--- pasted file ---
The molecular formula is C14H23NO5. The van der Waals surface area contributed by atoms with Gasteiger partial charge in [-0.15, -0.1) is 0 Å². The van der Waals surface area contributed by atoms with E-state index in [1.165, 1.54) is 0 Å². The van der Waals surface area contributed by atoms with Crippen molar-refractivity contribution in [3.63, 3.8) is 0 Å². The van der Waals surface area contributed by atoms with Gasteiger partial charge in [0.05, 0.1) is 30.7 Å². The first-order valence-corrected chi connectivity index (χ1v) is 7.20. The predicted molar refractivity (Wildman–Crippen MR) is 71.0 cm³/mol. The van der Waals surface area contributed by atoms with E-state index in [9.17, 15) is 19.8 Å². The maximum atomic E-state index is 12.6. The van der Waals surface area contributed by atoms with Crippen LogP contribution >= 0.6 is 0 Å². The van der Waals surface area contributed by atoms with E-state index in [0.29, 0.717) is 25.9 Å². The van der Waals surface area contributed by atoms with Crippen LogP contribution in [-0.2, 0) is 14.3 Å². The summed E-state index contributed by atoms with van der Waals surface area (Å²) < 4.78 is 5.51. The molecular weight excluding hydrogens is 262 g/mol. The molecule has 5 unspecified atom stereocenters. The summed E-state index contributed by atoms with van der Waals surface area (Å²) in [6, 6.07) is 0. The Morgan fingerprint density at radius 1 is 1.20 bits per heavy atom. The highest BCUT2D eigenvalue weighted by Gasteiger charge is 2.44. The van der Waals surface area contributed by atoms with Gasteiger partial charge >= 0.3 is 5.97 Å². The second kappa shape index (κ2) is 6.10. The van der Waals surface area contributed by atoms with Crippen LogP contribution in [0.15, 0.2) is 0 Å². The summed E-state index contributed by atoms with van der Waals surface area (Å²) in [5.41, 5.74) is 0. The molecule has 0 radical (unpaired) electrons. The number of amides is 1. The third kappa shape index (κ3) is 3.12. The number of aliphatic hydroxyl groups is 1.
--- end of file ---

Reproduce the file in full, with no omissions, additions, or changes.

The molecular formula is C14H23NO5. The van der Waals surface area contributed by atoms with Gasteiger partial charge in [-0.15, -0.1) is 0 Å². The van der Waals surface area contributed by atoms with E-state index in [1.165, 1.54) is 0 Å². The van der Waals surface area contributed by atoms with Crippen molar-refractivity contribution in [3.63, 3.8) is 0 Å². The van der Waals surface area contributed by atoms with Gasteiger partial charge in [0.05, 0.1) is 30.7 Å². The first-order valence-corrected chi connectivity index (χ1v) is 7.20. The predicted molar refractivity (Wildman–Crippen MR) is 71.0 cm³/mol. The van der Waals surface area contributed by atoms with E-state index in [9.17, 15) is 19.8 Å². The maximum atomic E-state index is 12.6. The van der Waals surface area contributed by atoms with Crippen LogP contribution >= 0.6 is 0 Å². The van der Waals surface area contributed by atoms with E-state index in [0.29, 0.717) is 25.9 Å². The van der Waals surface area contributed by atoms with Crippen LogP contribution in [-0.2, 0) is 14.3 Å². The summed E-state index contributed by atoms with van der Waals surface area (Å²) < 4.78 is 5.51. The molecular weight excluding hydrogens is 262 g/mol. The molecule has 5 unspecified atom stereocenters. The summed E-state index contributed by atoms with van der Waals surface area (Å²) in [6, 6.07) is 0. The Morgan fingerprint density at radius 1 is 1.20 bits per heavy atom. The highest BCUT2D eigenvalue weighted by Gasteiger charge is 2.44. The van der Waals surface area contributed by atoms with Gasteiger partial charge >= 0.3 is 5.97 Å². The second kappa shape index (κ2) is 6.10. The van der Waals surface area contributed by atoms with Crippen LogP contribution in [0.15, 0.2) is 0 Å². The summed E-state index contributed by atoms with van der Waals surface area (Å²) in [5.41, 5.74) is 0. The molecule has 0 radical (unpaired) electrons. The number of amides is 1. The third kappa shape index (κ3) is 3.12. The number of aliphatic hydroxyl groups is 1.